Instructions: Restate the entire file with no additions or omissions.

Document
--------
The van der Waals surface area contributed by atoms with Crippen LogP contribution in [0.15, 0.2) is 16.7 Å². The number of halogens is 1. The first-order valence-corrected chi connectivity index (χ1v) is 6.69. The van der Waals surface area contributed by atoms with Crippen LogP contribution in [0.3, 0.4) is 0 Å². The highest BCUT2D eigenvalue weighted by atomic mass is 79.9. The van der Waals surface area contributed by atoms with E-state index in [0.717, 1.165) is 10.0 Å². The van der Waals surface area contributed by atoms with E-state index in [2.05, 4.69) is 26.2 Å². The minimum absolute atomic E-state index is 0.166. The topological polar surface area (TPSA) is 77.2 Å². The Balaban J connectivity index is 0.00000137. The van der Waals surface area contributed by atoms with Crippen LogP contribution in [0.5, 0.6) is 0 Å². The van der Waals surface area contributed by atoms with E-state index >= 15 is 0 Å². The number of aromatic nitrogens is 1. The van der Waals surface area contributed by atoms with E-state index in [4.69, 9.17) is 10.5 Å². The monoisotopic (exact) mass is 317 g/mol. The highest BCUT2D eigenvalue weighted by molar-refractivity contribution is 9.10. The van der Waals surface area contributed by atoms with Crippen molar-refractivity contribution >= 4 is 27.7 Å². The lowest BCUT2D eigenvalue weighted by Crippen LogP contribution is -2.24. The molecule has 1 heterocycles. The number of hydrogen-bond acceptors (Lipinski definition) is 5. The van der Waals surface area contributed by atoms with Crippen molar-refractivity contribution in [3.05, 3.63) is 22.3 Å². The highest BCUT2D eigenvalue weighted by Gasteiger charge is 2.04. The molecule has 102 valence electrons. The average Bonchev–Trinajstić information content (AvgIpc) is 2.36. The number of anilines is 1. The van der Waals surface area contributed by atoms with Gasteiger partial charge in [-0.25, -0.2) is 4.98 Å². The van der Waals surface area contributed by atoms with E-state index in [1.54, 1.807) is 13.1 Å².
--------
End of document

The van der Waals surface area contributed by atoms with Crippen LogP contribution in [0.15, 0.2) is 16.7 Å². The number of halogens is 1. The first-order valence-corrected chi connectivity index (χ1v) is 6.69. The van der Waals surface area contributed by atoms with Crippen LogP contribution in [0.3, 0.4) is 0 Å². The highest BCUT2D eigenvalue weighted by atomic mass is 79.9. The van der Waals surface area contributed by atoms with E-state index in [0.717, 1.165) is 10.0 Å². The van der Waals surface area contributed by atoms with E-state index in [2.05, 4.69) is 26.2 Å². The minimum absolute atomic E-state index is 0.166. The topological polar surface area (TPSA) is 77.2 Å². The Balaban J connectivity index is 0.00000137. The van der Waals surface area contributed by atoms with Crippen LogP contribution in [0.5, 0.6) is 0 Å². The van der Waals surface area contributed by atoms with E-state index >= 15 is 0 Å². The number of aromatic nitrogens is 1. The van der Waals surface area contributed by atoms with E-state index in [4.69, 9.17) is 10.5 Å². The monoisotopic (exact) mass is 317 g/mol. The highest BCUT2D eigenvalue weighted by molar-refractivity contribution is 9.10. The van der Waals surface area contributed by atoms with Crippen molar-refractivity contribution >= 4 is 27.7 Å². The lowest BCUT2D eigenvalue weighted by Crippen LogP contribution is -2.24. The molecule has 1 heterocycles. The number of hydrogen-bond acceptors (Lipinski definition) is 5. The van der Waals surface area contributed by atoms with Crippen molar-refractivity contribution in [3.05, 3.63) is 22.3 Å². The highest BCUT2D eigenvalue weighted by Gasteiger charge is 2.04. The molecule has 102 valence electrons. The average Bonchev–Trinajstić information content (AvgIpc) is 2.36. The number of anilines is 1. The van der Waals surface area contributed by atoms with Gasteiger partial charge in [-0.25, -0.2) is 4.98 Å². The van der Waals surface area contributed by atoms with E-state index in [1.54, 1.807) is 13.1 Å².